The first is Baptism. Baptism does much of the same thing that spiritual breathing does, the difference is that Christ commands us to baptized, whereas he does not command us to practice spiritual breathing.
Truly, truly, I say to you, unless one is born of water and the Spirit, he cannot enter the kingdom of God.
St. John 3:5
Go therefore and make disciples of all nations, baptizing them in the name of the Father and of the Son and of the Holy Spirit
St. Matthew 28:19
He who believes and is baptized will be saved; but he who does not believe will be condemned.
St. Mark 16:16
Repent, and be baptized every one of you in the name of Jesus Christ for the forgiveness of your sins; and you shall receive the gift of the Holy Spirit.
Baptism, which corresponds to this [Noah's ark], now saves you, not as a removal of dirt from the body but as an appeal to God for a clear conscience.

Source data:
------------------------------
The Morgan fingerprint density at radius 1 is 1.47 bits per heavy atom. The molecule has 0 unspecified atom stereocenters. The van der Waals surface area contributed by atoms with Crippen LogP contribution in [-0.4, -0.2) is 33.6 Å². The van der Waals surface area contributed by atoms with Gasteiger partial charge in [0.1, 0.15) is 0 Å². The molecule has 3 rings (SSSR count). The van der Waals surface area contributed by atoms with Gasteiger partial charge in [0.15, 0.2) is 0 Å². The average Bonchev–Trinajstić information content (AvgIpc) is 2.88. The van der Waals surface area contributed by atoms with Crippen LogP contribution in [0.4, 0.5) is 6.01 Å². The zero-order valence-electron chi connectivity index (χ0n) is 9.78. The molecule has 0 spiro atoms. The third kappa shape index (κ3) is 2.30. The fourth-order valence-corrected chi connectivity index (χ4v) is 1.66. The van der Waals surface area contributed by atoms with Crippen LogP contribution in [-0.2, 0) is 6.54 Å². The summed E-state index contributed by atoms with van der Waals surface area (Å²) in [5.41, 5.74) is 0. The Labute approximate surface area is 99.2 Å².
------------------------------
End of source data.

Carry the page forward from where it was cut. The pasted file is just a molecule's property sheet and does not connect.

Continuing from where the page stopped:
1 Peter 3:21
Scripture clearly initiates Baptism to serve the purpose that spiritual breathing does: the forgiveness of sins. It also provides us with a clean slate, the Holy Spirit, and makes us members of the Body. Jesus also founded a second sacrament that serves a similar purpose:
On the evening of that day, the first day of the week, the doors being shut where the disciples were, for fear of the Jews, Jesus came and stood among them and said to them, “Peace be with you.” When he had said this, he showed them his hands and his side. Then the disciples were glad when they saw the Lord. Jesus said to them again, “Peace be with you. As the Father has sent me, even so I send you.” And when he had said this, he breathed on them, and said to them, “Receive the Holy Spirit. If you forgive the sins of any, they are forgiven; if you retain the sins of any, they are retained.”
St. John 20:19-23